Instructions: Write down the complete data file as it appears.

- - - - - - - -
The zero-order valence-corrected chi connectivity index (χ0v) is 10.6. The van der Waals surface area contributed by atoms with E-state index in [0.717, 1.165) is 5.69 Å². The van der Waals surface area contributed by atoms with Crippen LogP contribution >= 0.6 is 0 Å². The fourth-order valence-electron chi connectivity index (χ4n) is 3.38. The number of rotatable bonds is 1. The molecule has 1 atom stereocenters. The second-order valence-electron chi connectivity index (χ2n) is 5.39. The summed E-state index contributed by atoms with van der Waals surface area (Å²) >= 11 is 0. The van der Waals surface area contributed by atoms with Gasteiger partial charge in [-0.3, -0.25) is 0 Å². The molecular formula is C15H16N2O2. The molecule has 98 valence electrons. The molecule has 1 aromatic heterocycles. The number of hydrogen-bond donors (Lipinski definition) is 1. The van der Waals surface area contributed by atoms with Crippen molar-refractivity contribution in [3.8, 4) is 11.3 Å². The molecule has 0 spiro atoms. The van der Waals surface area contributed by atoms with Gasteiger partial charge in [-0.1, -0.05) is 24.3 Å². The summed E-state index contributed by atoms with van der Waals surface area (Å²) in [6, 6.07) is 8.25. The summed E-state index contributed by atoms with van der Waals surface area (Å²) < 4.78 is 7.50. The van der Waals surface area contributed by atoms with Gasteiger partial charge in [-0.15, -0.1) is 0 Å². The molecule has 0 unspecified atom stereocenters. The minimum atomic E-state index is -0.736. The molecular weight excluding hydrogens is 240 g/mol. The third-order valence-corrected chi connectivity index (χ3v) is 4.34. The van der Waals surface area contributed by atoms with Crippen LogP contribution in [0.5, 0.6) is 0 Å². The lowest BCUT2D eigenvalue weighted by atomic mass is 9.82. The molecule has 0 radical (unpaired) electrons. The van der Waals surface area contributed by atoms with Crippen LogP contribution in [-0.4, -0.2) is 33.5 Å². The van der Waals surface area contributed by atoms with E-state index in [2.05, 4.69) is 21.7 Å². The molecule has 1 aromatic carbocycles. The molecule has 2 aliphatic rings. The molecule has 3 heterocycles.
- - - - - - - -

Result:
The zero-order valence-corrected chi connectivity index (χ0v) is 10.6. The van der Waals surface area contributed by atoms with E-state index in [0.717, 1.165) is 5.69 Å². The van der Waals surface area contributed by atoms with Crippen LogP contribution >= 0.6 is 0 Å². The fourth-order valence-electron chi connectivity index (χ4n) is 3.38. The number of rotatable bonds is 1. The molecule has 1 atom stereocenters. The second-order valence-electron chi connectivity index (χ2n) is 5.39. The summed E-state index contributed by atoms with van der Waals surface area (Å²) >= 11 is 0. The van der Waals surface area contributed by atoms with Gasteiger partial charge in [-0.3, -0.25) is 0 Å². The molecular formula is C15H16N2O2. The molecule has 98 valence electrons. The molecule has 1 aromatic heterocycles. The number of hydrogen-bond donors (Lipinski definition) is 1. The van der Waals surface area contributed by atoms with Crippen molar-refractivity contribution in [3.8, 4) is 11.3 Å². The molecule has 0 spiro atoms. The van der Waals surface area contributed by atoms with Gasteiger partial charge in [-0.1, -0.05) is 24.3 Å². The summed E-state index contributed by atoms with van der Waals surface area (Å²) in [6, 6.07) is 8.25. The summed E-state index contributed by atoms with van der Waals surface area (Å²) < 4.78 is 7.50. The van der Waals surface area contributed by atoms with Gasteiger partial charge in [-0.15, -0.1) is 0 Å². The molecule has 0 unspecified atom stereocenters. The minimum atomic E-state index is -0.736. The molecular weight excluding hydrogens is 240 g/mol. The third-order valence-corrected chi connectivity index (χ3v) is 4.34. The van der Waals surface area contributed by atoms with Crippen LogP contribution in [0.5, 0.6) is 0 Å². The lowest BCUT2D eigenvalue weighted by atomic mass is 9.82. The molecule has 0 radical (unpaired) electrons. The van der Waals surface area contributed by atoms with Crippen LogP contribution in [-0.4, -0.2) is 33.5 Å². The van der Waals surface area contributed by atoms with E-state index in [2.05, 4.69) is 21.7 Å². The molecule has 1 aromatic carbocycles. The molecule has 2 aliphatic rings. The molecule has 3 heterocycles.